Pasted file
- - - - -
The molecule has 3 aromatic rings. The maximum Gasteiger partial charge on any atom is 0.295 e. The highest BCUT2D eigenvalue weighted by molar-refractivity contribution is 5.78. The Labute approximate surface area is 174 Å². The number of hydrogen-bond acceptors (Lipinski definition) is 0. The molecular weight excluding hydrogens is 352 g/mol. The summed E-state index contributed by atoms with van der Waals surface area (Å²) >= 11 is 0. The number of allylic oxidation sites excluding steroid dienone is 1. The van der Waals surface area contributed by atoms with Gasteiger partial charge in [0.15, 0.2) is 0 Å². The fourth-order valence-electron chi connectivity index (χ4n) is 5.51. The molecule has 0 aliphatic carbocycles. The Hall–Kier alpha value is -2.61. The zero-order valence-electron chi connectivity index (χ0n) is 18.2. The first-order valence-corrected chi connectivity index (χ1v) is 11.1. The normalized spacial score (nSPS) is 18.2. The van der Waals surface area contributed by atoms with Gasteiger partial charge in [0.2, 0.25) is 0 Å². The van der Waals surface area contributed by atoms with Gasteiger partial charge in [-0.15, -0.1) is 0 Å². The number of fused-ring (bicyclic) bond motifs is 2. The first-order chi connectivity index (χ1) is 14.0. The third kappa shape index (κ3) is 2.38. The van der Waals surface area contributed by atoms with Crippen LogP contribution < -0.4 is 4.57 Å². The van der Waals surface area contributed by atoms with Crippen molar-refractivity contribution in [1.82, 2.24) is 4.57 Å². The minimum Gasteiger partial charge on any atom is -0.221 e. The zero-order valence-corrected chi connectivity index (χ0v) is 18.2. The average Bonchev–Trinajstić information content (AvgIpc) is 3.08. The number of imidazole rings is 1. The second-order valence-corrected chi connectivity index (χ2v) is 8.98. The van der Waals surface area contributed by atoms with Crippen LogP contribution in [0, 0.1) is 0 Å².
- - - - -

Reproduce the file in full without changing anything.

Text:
The molecule has 3 aromatic rings. The maximum Gasteiger partial charge on any atom is 0.295 e. The highest BCUT2D eigenvalue weighted by molar-refractivity contribution is 5.78. The Labute approximate surface area is 174 Å². The number of hydrogen-bond acceptors (Lipinski definition) is 0. The molecular weight excluding hydrogens is 352 g/mol. The summed E-state index contributed by atoms with van der Waals surface area (Å²) >= 11 is 0. The number of allylic oxidation sites excluding steroid dienone is 1. The van der Waals surface area contributed by atoms with Gasteiger partial charge in [0.15, 0.2) is 0 Å². The fourth-order valence-electron chi connectivity index (χ4n) is 5.51. The molecule has 0 aliphatic carbocycles. The Hall–Kier alpha value is -2.61. The zero-order valence-electron chi connectivity index (χ0n) is 18.2. The first-order valence-corrected chi connectivity index (χ1v) is 11.1. The normalized spacial score (nSPS) is 18.2. The van der Waals surface area contributed by atoms with Gasteiger partial charge in [0.2, 0.25) is 0 Å². The van der Waals surface area contributed by atoms with Gasteiger partial charge in [-0.15, -0.1) is 0 Å². The number of fused-ring (bicyclic) bond motifs is 2. The first-order chi connectivity index (χ1) is 14.0. The third kappa shape index (κ3) is 2.38. The van der Waals surface area contributed by atoms with Crippen LogP contribution < -0.4 is 4.57 Å². The van der Waals surface area contributed by atoms with Crippen molar-refractivity contribution in [1.82, 2.24) is 4.57 Å². The minimum Gasteiger partial charge on any atom is -0.221 e. The zero-order valence-corrected chi connectivity index (χ0v) is 18.2. The average Bonchev–Trinajstić information content (AvgIpc) is 3.08. The number of imidazole rings is 1. The second-order valence-corrected chi connectivity index (χ2v) is 8.98. The van der Waals surface area contributed by atoms with Crippen LogP contribution in [0, 0.1) is 0 Å².